Edit: s/public sector/private sector/. Duh.
There is a bit of hyberbole about the "automation of tasks" and the "small severance/bureaucratic manner", both of which are (get this craziness): funny.
Things merely are.
I don't want to prejudge them with loaded terms such as as "bad" or "good". Sometimes events which would appear to benefit an individual are harmful to that individual or other individuals, and sometimes events which seem harmful are beneficial.
Yes, it's unfortunate that those individuals will have to expend more effort to prove their value to other people, but this is something which we all must do.
You're suggesting that phenomena have no intrinsic right and wrong?
From the perspective of the universe-at-large you are quite correct.
But not from the human perspective.
Sure it's important to see the big picture. But it's also important to give a shit about the little picture.
If you're teaching taxpayers or helping them in any other way then most of your department got the axe a decade ago.
Not that we'll ever know.
"Government agency hires army of contractors to automate jobs of 900 people"
They're building a layer of abstraction to separate the running of the systems from the data.
Instead of having system admins maintain the software state and hardware state on a forest of servers, it's a lot simpler to have VMs that delete and reprovision themselves whenever they have a software issue.
When you add in virtual HDDs or UNC paths for data locations, then the system is completely abstracted from the underlying hardware. If one of these physical hypervisor host systems has a hardware problem, the virtual servers on it can usually be live-migrated to other hosts, and the hardware can be repaired/replaced by a low-level hardware-only tech. When the hypervisor OS has an issue, it can be automatically reimaged as well.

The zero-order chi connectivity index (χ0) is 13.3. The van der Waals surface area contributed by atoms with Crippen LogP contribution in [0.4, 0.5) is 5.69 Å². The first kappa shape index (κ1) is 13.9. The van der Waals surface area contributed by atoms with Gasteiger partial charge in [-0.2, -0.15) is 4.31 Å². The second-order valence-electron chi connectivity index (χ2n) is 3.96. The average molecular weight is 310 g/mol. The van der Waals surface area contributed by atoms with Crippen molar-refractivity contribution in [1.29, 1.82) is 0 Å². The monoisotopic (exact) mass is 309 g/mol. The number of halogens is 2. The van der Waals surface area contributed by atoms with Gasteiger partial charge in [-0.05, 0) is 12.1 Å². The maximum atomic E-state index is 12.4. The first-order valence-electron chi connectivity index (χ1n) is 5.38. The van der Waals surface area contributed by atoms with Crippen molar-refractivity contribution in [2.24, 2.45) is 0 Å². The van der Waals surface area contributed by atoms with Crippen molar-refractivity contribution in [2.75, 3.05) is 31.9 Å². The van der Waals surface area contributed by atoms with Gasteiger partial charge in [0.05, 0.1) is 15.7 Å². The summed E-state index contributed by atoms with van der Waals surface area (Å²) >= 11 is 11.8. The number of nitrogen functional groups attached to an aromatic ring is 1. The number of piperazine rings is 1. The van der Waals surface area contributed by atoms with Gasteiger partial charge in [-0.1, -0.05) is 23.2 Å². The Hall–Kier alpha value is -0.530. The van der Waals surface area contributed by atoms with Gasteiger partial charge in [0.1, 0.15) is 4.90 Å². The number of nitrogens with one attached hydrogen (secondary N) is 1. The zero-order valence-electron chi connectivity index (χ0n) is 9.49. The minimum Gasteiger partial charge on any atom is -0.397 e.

Changes like this have made Office365 much more efficient than BPOS, and are likely at play in AWS and other datacenters as well as the NSA's.
It will be interesting to see how the human element of networks evolves over time.
I'm thinking back to the HDD firmware hack that was on HN earlier this week -- if a HDD was exposed directly to a VM, that would definitely be a plausible attack vector.
If someone with $100M wants to get you, they're probably gonna find a way.
I would say that the timing suggests that it's more to do with leaks than it does infrastructure.
Furthermore, a lot of people in these types of positions (sysadmin work etc; and I say that as someone who does this type of work myself, though not at a three letter agency) get a feeling that they're good enough to get away with it - whether or not it's actually true.
Making an announcement like that just seems exceptionally stupid.
It's not all that rare to see sysadmins that get fired or even just perceive mistreatment by coworkers or employers to jump the shark and mess up the systems they're meant to take care of.
To use an example - now a human swaps out a backup tape and has physical access to it. By replacing this with a tape robot, you've taken the insecure part - that person - out of the loop.
Edit: and so it wouldn't surprise me if a government department with huge budget tended to accrue employees over time. The "easy" path is retention.
However, there are a lot of people that are normal and decent but they don't get much play in the media.
Once this setup work has been done, they can make do with fewer admins.